Songbird abandoning Linux isn't such a horrible thing

The open-source iTunes is showing OSS can be popular on Windows and Apple systems, too.

The complaints about Songbird dumping support for Linux came fast and furious - but were from a true minority of Songbird users, it turns out.Songbird, which is more or less an open-source iTunes, is not completely stopping development, engineer Georges Auberger clarified on the company blog:

• We are maintaining our Linux build infrastructure and will ensure that it continues to compile and run the unit-test suite.

• Nightly Linux builds will remain available at

• We have in house developers that use Linux every day and they will keep developing Songbird on Linux. The builds, however, won't be officially tested, and some features may not be made available in the Linux version.

I think both stories, however disparate they may seem, are a strong indication of the ubiquity of open source and how mainstream it truly is. Auberger published some stats on the Songbird blog that showed more than 78 percent of active users were on Windows, with about another 10 percent each on Mac and Linux builds. And the bug reporters and add-ons contributors were primarily from Windows users (77 percent and 74 percent), with Mac users (14 percent and 17 percent) outnumbering those on Linux (9 percent apiece).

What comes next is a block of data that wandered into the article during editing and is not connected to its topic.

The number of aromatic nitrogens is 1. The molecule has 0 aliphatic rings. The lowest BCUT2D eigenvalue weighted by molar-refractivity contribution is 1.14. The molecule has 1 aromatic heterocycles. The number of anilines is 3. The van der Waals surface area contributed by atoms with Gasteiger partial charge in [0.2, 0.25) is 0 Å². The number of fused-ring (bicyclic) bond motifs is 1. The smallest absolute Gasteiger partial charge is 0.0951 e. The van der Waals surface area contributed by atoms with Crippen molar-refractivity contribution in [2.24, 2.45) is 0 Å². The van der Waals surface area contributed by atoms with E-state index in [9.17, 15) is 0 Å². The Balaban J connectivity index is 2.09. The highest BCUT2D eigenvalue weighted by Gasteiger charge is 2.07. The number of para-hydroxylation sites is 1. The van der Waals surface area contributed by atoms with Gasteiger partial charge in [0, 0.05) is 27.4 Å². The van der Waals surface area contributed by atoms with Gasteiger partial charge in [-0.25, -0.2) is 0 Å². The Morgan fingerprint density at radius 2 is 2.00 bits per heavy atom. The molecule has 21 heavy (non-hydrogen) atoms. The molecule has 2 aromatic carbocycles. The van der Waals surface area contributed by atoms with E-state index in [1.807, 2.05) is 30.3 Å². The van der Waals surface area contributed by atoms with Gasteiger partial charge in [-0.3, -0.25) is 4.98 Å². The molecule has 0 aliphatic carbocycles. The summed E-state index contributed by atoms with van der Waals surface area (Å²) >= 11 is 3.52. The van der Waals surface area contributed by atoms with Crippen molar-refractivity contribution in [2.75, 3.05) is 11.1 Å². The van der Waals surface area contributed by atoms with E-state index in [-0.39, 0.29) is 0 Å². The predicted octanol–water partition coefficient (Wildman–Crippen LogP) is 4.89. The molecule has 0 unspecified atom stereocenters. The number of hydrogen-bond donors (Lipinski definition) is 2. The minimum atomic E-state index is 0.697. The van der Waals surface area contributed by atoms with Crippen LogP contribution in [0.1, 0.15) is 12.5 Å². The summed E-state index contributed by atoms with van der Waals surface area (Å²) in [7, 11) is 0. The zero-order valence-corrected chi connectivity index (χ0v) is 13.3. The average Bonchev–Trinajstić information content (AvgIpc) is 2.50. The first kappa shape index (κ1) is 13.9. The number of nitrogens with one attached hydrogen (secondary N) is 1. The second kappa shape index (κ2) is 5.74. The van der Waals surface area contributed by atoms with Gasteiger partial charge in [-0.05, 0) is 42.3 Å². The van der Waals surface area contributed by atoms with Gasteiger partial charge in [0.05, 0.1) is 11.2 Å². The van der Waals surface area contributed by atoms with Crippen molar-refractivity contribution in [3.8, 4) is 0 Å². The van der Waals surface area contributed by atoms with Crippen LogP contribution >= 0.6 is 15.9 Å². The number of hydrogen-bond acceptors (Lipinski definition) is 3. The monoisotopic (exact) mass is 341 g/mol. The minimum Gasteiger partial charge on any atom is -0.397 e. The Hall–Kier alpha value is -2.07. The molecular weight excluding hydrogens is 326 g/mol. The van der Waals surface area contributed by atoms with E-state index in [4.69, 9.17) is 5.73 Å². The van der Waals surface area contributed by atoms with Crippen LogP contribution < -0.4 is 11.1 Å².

So the vast majority of users of this open source system are on proprietary systems.

That's not something that should upset the open source community. The more people who are not hardcore OSS users begin to use and enjoy open-source applications, the wider the community can become. Open source should be compatible with proprietary systems in order to gain true traction. While it's a shame that Songbird can no longer support the open source platform, they do - like any company - need to watch out for their bottom line.

But it's OSS. All the code will be available. If someone's really all that upset about it, well, they can just test and develop it themselves, no?

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